Lady Chatterley is not obscene, says TV director

Lady Chatterley’s Lover

Director Jed Mercurio on why DH Lawrence's novel 'is not an obscene story'
Farmers in tropical forests are training ants to kill off bigger pests

Set a pest to catch a pest

Farmers in tropical forests are training ants to kill off bigger pests
Mexico: A culture that celebrates darkness as an essential part of life

The dark side of Mexico

A culture that celebrates darkness as an essential part of life
Being sexually assaulted was not your fault, Chrissie Hynde. Don't tell other victims it was theirs

Being sexually assaulted was not your fault, Chrissie Hynde

Please don't tell other victims it was theirs
A nap a day could save your life - and here's why

A nap a day could save your life

A midday nap is 'associated with reduced blood pressure'
If men are so obsessed by sex, why do they clam up when confronted with the grisly realities?

If men are so obsessed by sex...

...why do they clam up when confronted with the grisly realities?
The comedy titans of Avalon on their attempt to save BBC3

Jon Thoday and Richard Allen-Turner

The comedy titans of Avalon on their attempt to save BBC3
The bathing machine is back... but with a difference

Rolling in the deep

The bathing machine is back but with a difference
Part-privatised tests, new age limits, driverless cars: Tories plot motoring revolution

Conservatives plot a motoring revolution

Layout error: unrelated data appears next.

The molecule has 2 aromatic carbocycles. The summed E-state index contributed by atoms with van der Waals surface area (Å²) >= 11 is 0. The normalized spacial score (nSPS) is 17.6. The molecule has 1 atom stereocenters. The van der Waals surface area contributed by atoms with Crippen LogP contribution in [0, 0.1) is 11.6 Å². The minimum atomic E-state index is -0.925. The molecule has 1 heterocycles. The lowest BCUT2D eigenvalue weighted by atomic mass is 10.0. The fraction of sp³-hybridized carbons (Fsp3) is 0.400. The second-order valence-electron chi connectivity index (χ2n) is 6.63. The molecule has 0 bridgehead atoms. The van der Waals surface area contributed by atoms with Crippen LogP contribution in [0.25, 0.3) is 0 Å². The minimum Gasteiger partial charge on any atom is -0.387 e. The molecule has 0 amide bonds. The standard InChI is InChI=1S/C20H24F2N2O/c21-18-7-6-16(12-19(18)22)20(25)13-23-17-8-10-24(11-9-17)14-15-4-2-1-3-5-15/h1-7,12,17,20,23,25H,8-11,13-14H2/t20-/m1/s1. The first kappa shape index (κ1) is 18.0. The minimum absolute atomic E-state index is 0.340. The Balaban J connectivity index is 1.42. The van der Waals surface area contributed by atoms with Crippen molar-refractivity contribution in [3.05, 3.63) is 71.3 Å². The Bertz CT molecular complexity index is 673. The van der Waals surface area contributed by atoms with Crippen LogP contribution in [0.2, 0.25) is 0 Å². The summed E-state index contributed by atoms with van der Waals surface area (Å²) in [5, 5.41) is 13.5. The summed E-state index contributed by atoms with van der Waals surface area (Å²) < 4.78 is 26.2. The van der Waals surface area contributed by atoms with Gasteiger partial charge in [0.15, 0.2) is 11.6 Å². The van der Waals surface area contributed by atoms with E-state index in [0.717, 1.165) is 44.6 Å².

Draft report reveals biggest reform to regulations since driving test introduced in 1935
The Silk Roads that trace civilisation: Long before the West rose to power, Asian pathways were connecting peoples and places

The Silk Roads that trace civilisation

Long before the West rose to power, Asian pathways were connecting peoples and places
House of Lords: Outcry as donors, fixers and MPs caught up in expenses scandal are ennobled

The honours that shame Britain

Outcry as donors, fixers and MPs caught up in expenses scandal are ennobled
When it comes to street harassment, we need to talk about race

'When it comes to street harassment, we need to talk about race'

Why are black men living the stereotypes and why are we letting them get away with it?
International Tap Festival: Forget Fred Astaire and Ginger Rogers - this dancing is improvised, spontaneous and rhythmic

International Tap Festival comes to the UK

Forget Fred Astaire and Ginger Rogers - this dancing is improvised, spontaneous and rhythmic
War with Isis: Is Turkey's buffer zone in Syria a matter of self-defence – or just anti-Kurd?

Turkey's buffer zone in Syria: self-defence – or just anti-Kurd?

Ankara accused of exacerbating racial division by allowing Turkmen minority to cross the border